A Doctor(fish)’s visit

May 25th, 2019


The weather was sunny with barely any wind, and after breakfast we hopped onto the boat to survey a protected site called the Aquarium. Upon arriving and getting into the water, I was struck by just the sheer amount of coral around me and all the fish that were swimming about. Our transect went smoothly and my group had time to explore. Almost immediately, I noticed all of herbivorous fish that were swimming about. I saw a school of blue tangs, a few stoplight parrotfish, and a new species that I haven’t mentioned in this blog…a Doctorfish! Doctorfish are a species of surgeonfish, so they have the caudal peduncle spine, and are usually grey with dark vertical stripes on its side. Doctorfish can also grow up to a foot in length. I also saw a few damselfish species, two of which were the Three Spot Damselfish and the Dusky Damselfish. Both, and all damselfish, are highly territorial and both of the individuals I saw of these species were actually chasing away blue tangs from their patch of reef. After exploring for a bit more, seeing a Yellow Stingray and a scorpionfish, we headed back to the boat to go and survey a site out of the protected area.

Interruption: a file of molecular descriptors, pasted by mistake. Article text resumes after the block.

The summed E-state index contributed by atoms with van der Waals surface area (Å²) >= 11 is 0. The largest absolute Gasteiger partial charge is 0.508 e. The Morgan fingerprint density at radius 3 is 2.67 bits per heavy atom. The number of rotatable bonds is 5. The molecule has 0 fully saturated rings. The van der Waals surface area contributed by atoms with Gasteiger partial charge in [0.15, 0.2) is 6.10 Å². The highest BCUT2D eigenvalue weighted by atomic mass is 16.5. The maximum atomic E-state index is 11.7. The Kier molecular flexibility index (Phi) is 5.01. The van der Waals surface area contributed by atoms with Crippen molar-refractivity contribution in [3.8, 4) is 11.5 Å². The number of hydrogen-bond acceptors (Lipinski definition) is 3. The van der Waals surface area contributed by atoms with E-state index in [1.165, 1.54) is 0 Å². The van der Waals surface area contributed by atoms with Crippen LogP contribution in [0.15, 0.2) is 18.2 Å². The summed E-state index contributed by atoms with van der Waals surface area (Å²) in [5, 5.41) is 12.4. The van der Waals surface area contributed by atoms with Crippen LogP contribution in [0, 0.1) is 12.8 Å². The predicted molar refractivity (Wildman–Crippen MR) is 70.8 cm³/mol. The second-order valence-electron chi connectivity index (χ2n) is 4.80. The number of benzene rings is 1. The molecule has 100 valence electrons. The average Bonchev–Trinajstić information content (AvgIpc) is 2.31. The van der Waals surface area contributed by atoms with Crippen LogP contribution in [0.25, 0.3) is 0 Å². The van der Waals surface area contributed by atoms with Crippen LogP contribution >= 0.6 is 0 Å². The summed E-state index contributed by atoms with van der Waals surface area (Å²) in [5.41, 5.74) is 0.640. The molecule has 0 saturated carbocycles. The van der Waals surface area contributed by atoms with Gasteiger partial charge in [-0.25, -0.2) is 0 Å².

The ray


We actually had to vacate the first unprotected site we went to, due to the presence of a multitude of Moon Jellyfish, which can sting. Our 2nd site was a bit farther away and our survey went quite quickly as well. Although it was deeper at this site, it was a lot easier to work in due to having more separation from the coral. Unfortunately, I didn’t have time to swim around the site due to an incoming storm that we were trying to avoid.


After lunch, we traveled beyond the reef crest (out of the atoll) and dove the fore reef (where the drop off is). The drop off is itself is surreal, a coral wall that drops off into just pure navy blue. It was just absolutely awe-inspiring. After having my breath taken away by the drop off, we swam to a nearby reef and observed some of the differences between this deeper water reef and the shallow water ones we had surveyed earlier. I saw bigger parrotfish and taller corals. There also seemed to be more variety of organisms, ranging from eels to a nurse shark.


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